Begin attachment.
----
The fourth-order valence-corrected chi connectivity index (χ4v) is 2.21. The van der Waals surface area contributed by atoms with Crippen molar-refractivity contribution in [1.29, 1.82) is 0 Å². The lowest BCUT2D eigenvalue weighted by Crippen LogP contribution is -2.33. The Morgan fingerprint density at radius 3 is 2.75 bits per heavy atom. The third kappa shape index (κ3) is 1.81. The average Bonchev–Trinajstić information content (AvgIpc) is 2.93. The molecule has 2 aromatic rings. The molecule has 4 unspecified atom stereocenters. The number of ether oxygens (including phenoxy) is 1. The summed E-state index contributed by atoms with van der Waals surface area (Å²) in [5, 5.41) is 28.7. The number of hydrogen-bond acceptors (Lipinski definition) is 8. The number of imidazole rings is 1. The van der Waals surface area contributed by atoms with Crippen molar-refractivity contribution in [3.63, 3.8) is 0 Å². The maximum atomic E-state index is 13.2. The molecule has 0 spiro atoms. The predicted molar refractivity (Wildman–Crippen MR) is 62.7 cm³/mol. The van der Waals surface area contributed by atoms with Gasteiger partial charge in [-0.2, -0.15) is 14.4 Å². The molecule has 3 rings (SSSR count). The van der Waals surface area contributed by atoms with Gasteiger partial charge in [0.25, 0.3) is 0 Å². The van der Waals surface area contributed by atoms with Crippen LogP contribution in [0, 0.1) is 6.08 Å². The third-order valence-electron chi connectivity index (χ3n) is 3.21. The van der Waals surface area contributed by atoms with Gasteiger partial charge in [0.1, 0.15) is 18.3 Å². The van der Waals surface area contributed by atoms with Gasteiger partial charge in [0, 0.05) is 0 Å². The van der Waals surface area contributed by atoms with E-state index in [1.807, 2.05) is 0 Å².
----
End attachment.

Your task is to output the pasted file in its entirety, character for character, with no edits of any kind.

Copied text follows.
The fourth-order valence-corrected chi connectivity index (χ4v) is 2.21. The van der Waals surface area contributed by atoms with Crippen molar-refractivity contribution in [1.29, 1.82) is 0 Å². The lowest BCUT2D eigenvalue weighted by Crippen LogP contribution is -2.33. The Morgan fingerprint density at radius 3 is 2.75 bits per heavy atom. The third kappa shape index (κ3) is 1.81. The average Bonchev–Trinajstić information content (AvgIpc) is 2.93. The molecule has 2 aromatic rings. The molecule has 4 unspecified atom stereocenters. The number of ether oxygens (including phenoxy) is 1. The summed E-state index contributed by atoms with van der Waals surface area (Å²) in [5, 5.41) is 28.7. The number of hydrogen-bond acceptors (Lipinski definition) is 8. The number of imidazole rings is 1. The van der Waals surface area contributed by atoms with Crippen molar-refractivity contribution in [3.63, 3.8) is 0 Å². The maximum atomic E-state index is 13.2. The molecule has 0 spiro atoms. The predicted molar refractivity (Wildman–Crippen MR) is 62.7 cm³/mol. The van der Waals surface area contributed by atoms with Gasteiger partial charge in [-0.2, -0.15) is 14.4 Å². The molecule has 3 rings (SSSR count). The van der Waals surface area contributed by atoms with Gasteiger partial charge in [0.25, 0.3) is 0 Å². The van der Waals surface area contributed by atoms with Crippen LogP contribution in [0, 0.1) is 6.08 Å². The third-order valence-electron chi connectivity index (χ3n) is 3.21. The van der Waals surface area contributed by atoms with Gasteiger partial charge in [0.1, 0.15) is 18.3 Å². The van der Waals surface area contributed by atoms with Gasteiger partial charge in [0, 0.05) is 0 Å². The van der Waals surface area contributed by atoms with E-state index in [1.807, 2.05) is 0 Å².